A senior Cabinet minister says Westminster will “at some stage” legislate for same-sex marriage in Northern Ireland if devolution is not restored.
David Lidington was speaking on Friday during a visit to Encirc, a glass manufacturing plant in Co Fermanagh.
Same-sex marriage is one of the issues in contention between the DUP and Sinn Fein as they attempt to restore powersharing during ongoing political talks.
Earlier this week, a group of MPs indicated they intend to table an amendment to Secretary of State Karen Bradley’s Northern Ireland (Executive Formation and Exercise of Functions) Act 2018 that would compel the UK Government to legislate for same-sex marriage in the region.
It is not yet clear whether House of Commons speaker John Bercow will accept that amendment when the legislation is debated next week.
Mrs Bradley’s legislation is intended to again push back reintroducing a law that would place a legal duty on her to call a poll.
An onus to call an election had been on the Northern Ireland Secretary since the collapse of powersharing, but last year she moved to temporarily remove the provision, to provide space for the parties to reach consensus.
Mrs Bradley had already extended what was a March deadline to the end of August. She is now seeking parliamentary approval to move it further back to October 21, with the option of a further extension to January 13.
Mr Lidington told PA he backs Mrs Bradley’s legislation.
“I think it’s important that we do take forward the legislation to extend the current act, to give the Secretary of State enhanced powers to give guidance to the Northern Ireland Civil Service,” the Cabinet Officer Minister said.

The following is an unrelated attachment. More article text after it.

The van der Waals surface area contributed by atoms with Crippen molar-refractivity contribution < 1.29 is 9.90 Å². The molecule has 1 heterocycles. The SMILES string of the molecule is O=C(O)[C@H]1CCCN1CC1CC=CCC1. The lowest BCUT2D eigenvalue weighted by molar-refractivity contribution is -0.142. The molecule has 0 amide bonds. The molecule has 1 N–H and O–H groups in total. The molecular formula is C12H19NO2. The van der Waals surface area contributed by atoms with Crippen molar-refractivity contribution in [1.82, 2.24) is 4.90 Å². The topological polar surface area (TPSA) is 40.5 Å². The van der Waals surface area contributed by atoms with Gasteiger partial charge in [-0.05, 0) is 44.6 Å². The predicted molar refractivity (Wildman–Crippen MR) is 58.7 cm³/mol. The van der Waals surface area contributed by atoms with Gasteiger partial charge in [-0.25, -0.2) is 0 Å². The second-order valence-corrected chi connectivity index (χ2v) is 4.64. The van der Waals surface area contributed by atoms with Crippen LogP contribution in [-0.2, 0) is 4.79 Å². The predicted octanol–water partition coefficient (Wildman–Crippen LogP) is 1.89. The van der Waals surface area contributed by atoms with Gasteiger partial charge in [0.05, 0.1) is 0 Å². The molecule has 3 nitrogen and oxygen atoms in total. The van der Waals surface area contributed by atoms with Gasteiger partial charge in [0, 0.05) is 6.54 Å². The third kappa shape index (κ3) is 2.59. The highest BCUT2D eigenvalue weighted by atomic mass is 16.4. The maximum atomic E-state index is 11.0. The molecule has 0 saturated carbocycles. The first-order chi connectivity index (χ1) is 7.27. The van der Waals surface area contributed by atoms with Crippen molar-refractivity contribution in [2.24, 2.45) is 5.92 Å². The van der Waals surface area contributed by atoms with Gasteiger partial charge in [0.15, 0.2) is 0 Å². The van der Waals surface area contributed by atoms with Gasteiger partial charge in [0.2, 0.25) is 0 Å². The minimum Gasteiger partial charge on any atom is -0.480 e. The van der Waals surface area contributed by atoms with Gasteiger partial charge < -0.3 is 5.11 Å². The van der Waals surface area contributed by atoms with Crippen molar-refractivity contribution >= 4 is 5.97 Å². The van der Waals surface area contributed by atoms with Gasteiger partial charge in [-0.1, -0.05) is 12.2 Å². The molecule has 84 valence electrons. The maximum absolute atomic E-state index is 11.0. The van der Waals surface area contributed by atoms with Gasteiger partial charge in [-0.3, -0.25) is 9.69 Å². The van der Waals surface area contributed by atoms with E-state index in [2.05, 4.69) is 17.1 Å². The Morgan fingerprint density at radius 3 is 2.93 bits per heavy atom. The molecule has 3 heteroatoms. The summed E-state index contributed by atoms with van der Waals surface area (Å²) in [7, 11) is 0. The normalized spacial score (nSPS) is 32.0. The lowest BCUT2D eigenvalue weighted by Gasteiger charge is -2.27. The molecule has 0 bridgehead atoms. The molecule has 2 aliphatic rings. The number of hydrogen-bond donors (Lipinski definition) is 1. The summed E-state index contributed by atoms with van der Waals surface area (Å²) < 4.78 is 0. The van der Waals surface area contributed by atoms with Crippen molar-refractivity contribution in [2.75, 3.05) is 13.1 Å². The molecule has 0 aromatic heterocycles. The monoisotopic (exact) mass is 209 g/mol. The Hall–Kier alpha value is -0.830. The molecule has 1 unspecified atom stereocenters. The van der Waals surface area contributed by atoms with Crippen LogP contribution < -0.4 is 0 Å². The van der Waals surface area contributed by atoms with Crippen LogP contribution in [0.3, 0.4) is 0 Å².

“That expires automatically during August when Parliament is in summer recess, my view is we shouldn’t leave a gap, that we should get on with this and Northern Ireland has an effective governance in that period of time.
“I think that would give the parties an additional few weeks to try and break through the remaining differences and re-establish the Assembly and Executive.
“That is by far the best outcome for Northern Ireland, failing that the Secretary of State has that a duty to call an election, obviously she will want to have another look at that in the autumn, but the immediate task is to get the legislation through.”
He also warned that even if the proposed amendment does not go through for Westminster to legislate for same-sex marriage in Northern Ireland, “at some stage” a further attempt will.
“On the amendments, we will have to see first of all whether the Speaker considers them to be in order, they may or may not be debated depending on his decision,” he said.
“By far the best thing would be for Stormont to decide these things but I think it’s also true that if we don’t see Stormont restored soon, then there will be further attempts at Westminster to bring these issues for decision there, and at some stage a way will be found to bring forward an amendment that is in order and where Westminster will end will taking the decision.
“It really ought to be a decision for elected politicians here accountable to the people here.”